tensive site disturbance, however, there was in-many instances intrusive

disturbance in Zone II and sub-Zone II features; and Zone II itself was a

mixed horizon. For these reasons most of the analysis pertinent to the


hypothesis has been based on proveniences-mostly undisturbed, sub-

Zone II features-which are known stratigraphically to have resulted from

the 18th century occupation of the site.

"An extensive excavation approach was used at SA-16-23 in an

attempt to expose as much of the 18th century lot area as possible. The

objectives of the excavation procedure were to define activity and use

areas in the lot--particularly women's activity areas; to learn the spacial

relationships among the back lot elements and the houses themselves, and

also to locate trash disposal areas within the lot confines which would

yield information about specific dietary patterns of the SA-16-23 inhabi-


Horizontal control was maintained with a modified Chicago grid

set in three-Sneter intervals over the site, with north and east coordinates

measured from a fixed point. The size of the excavation units varied,

depending upon the nature of the area being excavated. Field notes, con-

trol data, levels, etc. for the 1973 SA-16-23 excavation are filed with

the Historic St. Augustine Preservation Board, St. Augustine, Florida.

Vertical control was maintained with the use of a transit. An

arbitrary datum was established before excavation began, and all levels,

features, zones, etc. in the site were measured down from this datum.

The base of Zone II (18th century horizon), which was the top of sterile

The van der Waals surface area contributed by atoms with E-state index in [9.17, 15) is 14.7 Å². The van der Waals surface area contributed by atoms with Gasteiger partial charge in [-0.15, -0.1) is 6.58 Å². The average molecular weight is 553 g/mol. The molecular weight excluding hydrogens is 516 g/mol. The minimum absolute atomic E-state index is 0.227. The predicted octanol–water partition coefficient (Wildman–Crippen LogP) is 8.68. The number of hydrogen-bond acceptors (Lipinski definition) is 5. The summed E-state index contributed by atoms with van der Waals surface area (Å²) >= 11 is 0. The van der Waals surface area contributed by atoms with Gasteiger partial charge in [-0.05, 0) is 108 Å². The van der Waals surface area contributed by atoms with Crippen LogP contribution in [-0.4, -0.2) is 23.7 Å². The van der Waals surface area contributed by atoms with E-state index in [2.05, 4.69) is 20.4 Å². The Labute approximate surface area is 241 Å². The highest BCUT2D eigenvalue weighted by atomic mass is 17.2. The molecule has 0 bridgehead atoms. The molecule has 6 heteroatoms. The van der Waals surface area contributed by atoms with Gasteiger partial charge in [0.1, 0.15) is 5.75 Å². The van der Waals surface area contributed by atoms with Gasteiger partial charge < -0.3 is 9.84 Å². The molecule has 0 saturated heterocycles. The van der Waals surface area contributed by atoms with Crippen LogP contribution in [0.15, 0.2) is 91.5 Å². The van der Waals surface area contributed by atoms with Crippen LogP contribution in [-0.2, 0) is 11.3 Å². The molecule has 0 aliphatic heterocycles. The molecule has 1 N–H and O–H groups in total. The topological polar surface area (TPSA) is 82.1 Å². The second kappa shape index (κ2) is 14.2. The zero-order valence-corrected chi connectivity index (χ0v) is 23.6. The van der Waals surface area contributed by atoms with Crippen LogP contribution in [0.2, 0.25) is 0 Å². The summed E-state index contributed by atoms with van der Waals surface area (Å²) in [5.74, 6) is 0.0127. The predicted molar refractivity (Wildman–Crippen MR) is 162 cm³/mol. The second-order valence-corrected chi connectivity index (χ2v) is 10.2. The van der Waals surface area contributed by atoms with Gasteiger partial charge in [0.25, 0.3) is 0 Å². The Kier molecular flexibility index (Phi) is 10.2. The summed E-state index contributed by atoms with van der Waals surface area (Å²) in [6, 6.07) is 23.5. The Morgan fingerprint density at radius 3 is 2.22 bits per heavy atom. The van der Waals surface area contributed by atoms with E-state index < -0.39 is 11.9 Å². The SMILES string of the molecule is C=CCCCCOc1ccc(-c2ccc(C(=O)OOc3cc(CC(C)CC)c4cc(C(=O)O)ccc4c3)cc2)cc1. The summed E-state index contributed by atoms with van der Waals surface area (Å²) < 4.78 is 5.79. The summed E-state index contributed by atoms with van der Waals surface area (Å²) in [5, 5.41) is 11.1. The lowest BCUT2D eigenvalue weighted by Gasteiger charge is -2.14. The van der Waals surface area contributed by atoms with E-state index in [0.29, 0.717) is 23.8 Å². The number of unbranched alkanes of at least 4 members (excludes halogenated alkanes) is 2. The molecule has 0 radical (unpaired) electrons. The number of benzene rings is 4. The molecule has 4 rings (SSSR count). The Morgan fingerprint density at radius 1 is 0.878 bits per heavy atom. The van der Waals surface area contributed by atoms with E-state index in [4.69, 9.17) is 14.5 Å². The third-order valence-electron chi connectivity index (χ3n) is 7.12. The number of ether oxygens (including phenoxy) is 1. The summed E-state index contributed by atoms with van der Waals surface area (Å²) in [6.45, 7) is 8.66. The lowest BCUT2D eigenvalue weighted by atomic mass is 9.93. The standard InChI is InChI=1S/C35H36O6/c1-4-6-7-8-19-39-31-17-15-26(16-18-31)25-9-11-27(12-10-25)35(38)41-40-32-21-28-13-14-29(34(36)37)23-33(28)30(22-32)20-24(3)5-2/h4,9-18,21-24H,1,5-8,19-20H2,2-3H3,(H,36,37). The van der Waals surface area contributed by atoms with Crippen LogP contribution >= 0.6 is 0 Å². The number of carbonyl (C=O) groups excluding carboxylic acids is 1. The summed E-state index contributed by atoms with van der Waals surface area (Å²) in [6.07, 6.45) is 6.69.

yellow sand, was at a consistent depth throughout the site at 2.0 to 2.3

meters below datum (approximately .5-.8 meters below ground surface).

All features which were first discernible at this level were included as

data possibly relevant to mestizo occupation.

The first stage of the excavation strategy was the exposure of

the garden wall foundation which enclosed the 18th century lot, thus de-

fining the geographic limits relevant to the problem at hand. Once this

boundary was defined; rooms, wells, "courtyard" areas and areas out-

side the wall boundaries were excavated as units (Figure 3).

Three exploratory trenches were dug at the site (see Figure 3).

Trench A ran in a north-south direction from the north edge of the main

excavation, in an attempt to locate architectural or other features behind

and between the two houses. Trenches B and C were attempts to locate

the north wall of the house in lot 22, in order to confirm the identification

of the garden wall as part of the de la Cruz complex. The wall was found

at 1 .4 meters south of the garden wall (Figure 3), running parallel to it.

This was the north wall foundation of the home of Don Ruiz del Canzo,

who occupied lot 22 at the same time that the de la Cruz heirs occupied

lot 23 (Puente 1763).

Zone I was removed with shovels and discarded with the exception

of two three-meter by three-meter units in which Zone I material was